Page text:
Lens. Roadmaps can depict UX work through different lenses — commonly, by expertise or by product team. For example, a UX research manager may create a year-long roadmap for a group of researchers serving multiple teams. Themes would include planning, conducting, and analyzing research across multiple products within the organization. Alternatively, a roadmap can also be created through the lens of a specific product. In this case, the themes can include work across expertise (e.g., research, content strategy, and design), but all within the same product.
Characteristics of Successful Roadmaps
Roadmaps are successful when they make realistic promises, value functionality over pretty visuals, or are strategic documents instead of feature-specific release plans. Successful UX roadmaps should be:
- Based on user research. Even though roadmaps are most commonly used internally as alignment artifacts, they should still be user-oriented. If we think about themes as user problems to solve, the problems plugged into a UX roadmap should be derived from a mix of qualitative and quantitative research. Don’t forget, not only should the themes in the roadmap be driven by research, but the roadmap should also specify future research that needs to be done (and which would theoretically drive themes in a future roadmap).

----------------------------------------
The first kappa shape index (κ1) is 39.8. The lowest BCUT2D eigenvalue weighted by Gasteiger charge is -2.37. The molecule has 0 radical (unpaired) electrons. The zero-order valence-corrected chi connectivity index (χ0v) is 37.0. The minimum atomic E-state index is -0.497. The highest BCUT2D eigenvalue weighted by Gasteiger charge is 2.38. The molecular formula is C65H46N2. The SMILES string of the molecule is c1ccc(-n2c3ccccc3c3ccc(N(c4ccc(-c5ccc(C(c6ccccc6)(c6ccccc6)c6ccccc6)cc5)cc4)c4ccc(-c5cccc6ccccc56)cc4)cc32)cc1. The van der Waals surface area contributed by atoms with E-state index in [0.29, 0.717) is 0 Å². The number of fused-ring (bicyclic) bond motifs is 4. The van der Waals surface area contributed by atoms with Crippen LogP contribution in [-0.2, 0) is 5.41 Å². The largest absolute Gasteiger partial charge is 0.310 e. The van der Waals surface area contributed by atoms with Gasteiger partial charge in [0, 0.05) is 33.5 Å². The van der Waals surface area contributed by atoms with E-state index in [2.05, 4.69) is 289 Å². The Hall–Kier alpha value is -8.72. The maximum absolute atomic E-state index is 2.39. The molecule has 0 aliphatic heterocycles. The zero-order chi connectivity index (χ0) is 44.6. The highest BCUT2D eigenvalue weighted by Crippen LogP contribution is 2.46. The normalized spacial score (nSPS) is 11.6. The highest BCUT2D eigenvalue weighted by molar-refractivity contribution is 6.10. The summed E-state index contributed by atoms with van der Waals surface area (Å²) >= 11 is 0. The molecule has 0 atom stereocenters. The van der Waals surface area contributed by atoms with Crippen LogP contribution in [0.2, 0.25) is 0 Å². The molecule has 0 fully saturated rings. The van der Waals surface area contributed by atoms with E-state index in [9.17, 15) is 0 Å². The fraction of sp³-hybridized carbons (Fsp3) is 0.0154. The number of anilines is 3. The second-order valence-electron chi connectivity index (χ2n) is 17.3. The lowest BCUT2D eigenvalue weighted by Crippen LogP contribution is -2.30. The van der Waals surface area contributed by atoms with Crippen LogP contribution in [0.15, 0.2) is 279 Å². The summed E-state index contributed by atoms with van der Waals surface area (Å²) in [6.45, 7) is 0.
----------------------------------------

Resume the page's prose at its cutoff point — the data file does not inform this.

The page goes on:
- User-focused, not feature-focused. Remind yourself, and others, to prioritize outcomes over outputs. Roadmaps should not map out every specific feature, which is likely to lead to unrealistic promises or prevent positive design iteration. Map the high-level initiatives instead.
- Contextually appropriate. Roadmaps should be rooted in your organization’s larger strategy. They should be adapted to the needs of its audience; utilize specific secondary components as necessary.
- Collaborative and living. Just as wireframes are prototypes for future websites and service blueprints are prototypes for future processes, roadmaps are prototypes for strategy over time. It is important to set the expectation that themes on the roadmap (especially those further in the future) will potentially change as new variables and insights arise. Ideally, build your roadmap with input from others to increase buy-in and support.
Prioritizing work into a roadmap can be daunting for UX practitioners. Prioritization methods base these important decisions on objective, relevant criteria instead of subjective opinions: This article outlines 5 methods for prioritizing work into a UX roadmap: 5 Prioritization Methods in UX Roadmapping